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What Excess Savings?
The post-pandemic stock of excess savings hasn't run out yet. But consumption spending is now increasingly more backed by higher income growth.
During the COVID pandemic large-scale fiscal support packages for households combined with substantially suppressed consumption spending owing to social distancing measures resulted in large stocks of unspent household income in the U.S., a.k.a. excess savings. Many economists and analysts at policy and financial institutions have attempted to quantify the current levels of the stock of excess savings, as this could give us a gauge of how much more households could increase their consumption in the near term. This note revisits this issue.
The Current State of Play
Savings are typically calculated as the residual that’s left when household spending is subtracted from household disposable income. To determine the extent of excess savings, trends in savings need to be determined. In the context of the post-COVID cumulative excess savings discussion, a Federal Reserve Board analysis by Aladangady, Cho, Feiveson and Pinto (FEDS Notes, 2022) has become a standard reference. They fit a linear trend on the logarithm of the level of (components of) income and (components of) spending over the 2015-2019 period to get to such a trend savings measure and extrapolate for 2020 and beyond.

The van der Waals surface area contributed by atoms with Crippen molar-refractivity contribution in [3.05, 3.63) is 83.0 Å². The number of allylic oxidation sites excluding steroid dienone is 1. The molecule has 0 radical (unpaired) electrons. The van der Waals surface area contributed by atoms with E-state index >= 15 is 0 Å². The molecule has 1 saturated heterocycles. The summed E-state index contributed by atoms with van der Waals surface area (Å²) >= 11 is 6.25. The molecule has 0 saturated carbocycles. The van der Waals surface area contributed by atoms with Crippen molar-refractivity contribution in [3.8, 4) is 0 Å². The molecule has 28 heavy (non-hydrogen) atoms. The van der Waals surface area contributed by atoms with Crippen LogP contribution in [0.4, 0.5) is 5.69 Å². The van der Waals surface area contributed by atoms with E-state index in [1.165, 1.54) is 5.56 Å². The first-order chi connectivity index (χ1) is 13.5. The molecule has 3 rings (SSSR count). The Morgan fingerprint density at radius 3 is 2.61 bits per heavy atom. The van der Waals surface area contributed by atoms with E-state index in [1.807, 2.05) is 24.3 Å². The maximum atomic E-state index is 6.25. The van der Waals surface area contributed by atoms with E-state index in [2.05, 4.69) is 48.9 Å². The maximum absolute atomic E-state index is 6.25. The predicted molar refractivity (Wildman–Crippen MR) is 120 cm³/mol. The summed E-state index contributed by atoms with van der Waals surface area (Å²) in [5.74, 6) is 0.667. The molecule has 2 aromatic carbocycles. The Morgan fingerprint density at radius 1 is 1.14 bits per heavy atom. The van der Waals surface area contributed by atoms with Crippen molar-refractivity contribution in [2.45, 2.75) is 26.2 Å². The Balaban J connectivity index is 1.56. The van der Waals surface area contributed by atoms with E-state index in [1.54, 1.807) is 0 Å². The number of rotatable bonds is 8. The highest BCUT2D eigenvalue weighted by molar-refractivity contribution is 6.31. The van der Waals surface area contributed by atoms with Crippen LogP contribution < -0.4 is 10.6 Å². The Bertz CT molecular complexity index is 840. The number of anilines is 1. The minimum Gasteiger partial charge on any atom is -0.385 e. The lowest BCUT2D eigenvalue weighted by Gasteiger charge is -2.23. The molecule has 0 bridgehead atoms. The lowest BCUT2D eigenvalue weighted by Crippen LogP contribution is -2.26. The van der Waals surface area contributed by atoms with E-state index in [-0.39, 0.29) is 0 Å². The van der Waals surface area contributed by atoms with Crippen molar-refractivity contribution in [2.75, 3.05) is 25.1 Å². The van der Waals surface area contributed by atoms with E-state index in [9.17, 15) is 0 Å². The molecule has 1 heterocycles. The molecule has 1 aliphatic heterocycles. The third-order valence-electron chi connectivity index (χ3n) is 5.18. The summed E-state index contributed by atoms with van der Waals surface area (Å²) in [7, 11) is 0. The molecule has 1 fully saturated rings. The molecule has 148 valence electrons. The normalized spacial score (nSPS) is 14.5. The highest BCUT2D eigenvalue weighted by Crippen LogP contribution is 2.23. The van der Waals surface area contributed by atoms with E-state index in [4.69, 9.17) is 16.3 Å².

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The choice of 2015-2019 as a reference point for trend savings, however, has often been criticized as arbitrary. Other analysts, including at investment banks, have chosen to use a shorter period as a reference point for trend estimates, such as 2017-2019 when the savings rate was relatively higher than for 2015-2019. Indeed, the difference in the resulting cumulative excess savings estimates between these two reference sample choices are quite substantial as can be seen in the chart below.
Besides the issue of choosing a suitable pre-COVID reference for trend savings estimates, one can also be critical of the assumption that U.S. households are expected to revert back to the savings behavior that is reflected by the chosen pre-COVID reference period. Using a time-varying trend estimate approach seems therefore more appropriate, as it potentially avoids “baking in” such a convergence when calculating the stock of excess savings.